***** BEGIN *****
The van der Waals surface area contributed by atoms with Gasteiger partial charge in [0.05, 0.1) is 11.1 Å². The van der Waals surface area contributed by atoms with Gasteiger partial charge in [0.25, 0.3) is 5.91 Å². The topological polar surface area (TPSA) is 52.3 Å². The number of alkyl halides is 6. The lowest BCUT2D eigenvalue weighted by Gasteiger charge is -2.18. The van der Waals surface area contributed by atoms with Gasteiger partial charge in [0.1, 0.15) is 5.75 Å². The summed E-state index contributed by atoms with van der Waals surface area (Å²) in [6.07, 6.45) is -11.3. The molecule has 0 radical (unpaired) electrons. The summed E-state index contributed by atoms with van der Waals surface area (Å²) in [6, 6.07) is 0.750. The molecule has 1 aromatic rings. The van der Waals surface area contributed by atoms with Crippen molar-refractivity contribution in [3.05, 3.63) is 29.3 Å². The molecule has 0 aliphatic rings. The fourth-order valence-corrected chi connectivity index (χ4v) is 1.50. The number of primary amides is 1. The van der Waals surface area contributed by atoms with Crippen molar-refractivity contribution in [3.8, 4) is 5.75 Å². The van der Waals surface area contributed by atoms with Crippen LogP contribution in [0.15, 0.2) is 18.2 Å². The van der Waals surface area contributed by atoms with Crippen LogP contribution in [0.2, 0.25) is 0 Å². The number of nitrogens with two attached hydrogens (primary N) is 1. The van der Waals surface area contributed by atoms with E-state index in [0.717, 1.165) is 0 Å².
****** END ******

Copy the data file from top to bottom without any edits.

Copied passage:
The van der Waals surface area contributed by atoms with Gasteiger partial charge in [0.05, 0.1) is 11.1 Å². The van der Waals surface area contributed by atoms with Gasteiger partial charge in [0.25, 0.3) is 5.91 Å². The topological polar surface area (TPSA) is 52.3 Å². The number of alkyl halides is 6. The lowest BCUT2D eigenvalue weighted by Gasteiger charge is -2.18. The van der Waals surface area contributed by atoms with Gasteiger partial charge in [0.1, 0.15) is 5.75 Å². The summed E-state index contributed by atoms with van der Waals surface area (Å²) in [6.07, 6.45) is -11.3. The molecule has 0 radical (unpaired) electrons. The summed E-state index contributed by atoms with van der Waals surface area (Å²) in [6, 6.07) is 0.750. The molecule has 1 aromatic rings. The van der Waals surface area contributed by atoms with Crippen molar-refractivity contribution in [3.05, 3.63) is 29.3 Å². The molecule has 0 aliphatic rings. The fourth-order valence-corrected chi connectivity index (χ4v) is 1.50. The number of primary amides is 1. The van der Waals surface area contributed by atoms with Crippen molar-refractivity contribution in [3.8, 4) is 5.75 Å². The van der Waals surface area contributed by atoms with Crippen LogP contribution in [0.15, 0.2) is 18.2 Å². The van der Waals surface area contributed by atoms with Crippen LogP contribution in [0.2, 0.25) is 0 Å². The number of nitrogens with two attached hydrogens (primary N) is 1. The van der Waals surface area contributed by atoms with E-state index in [0.717, 1.165) is 0 Å².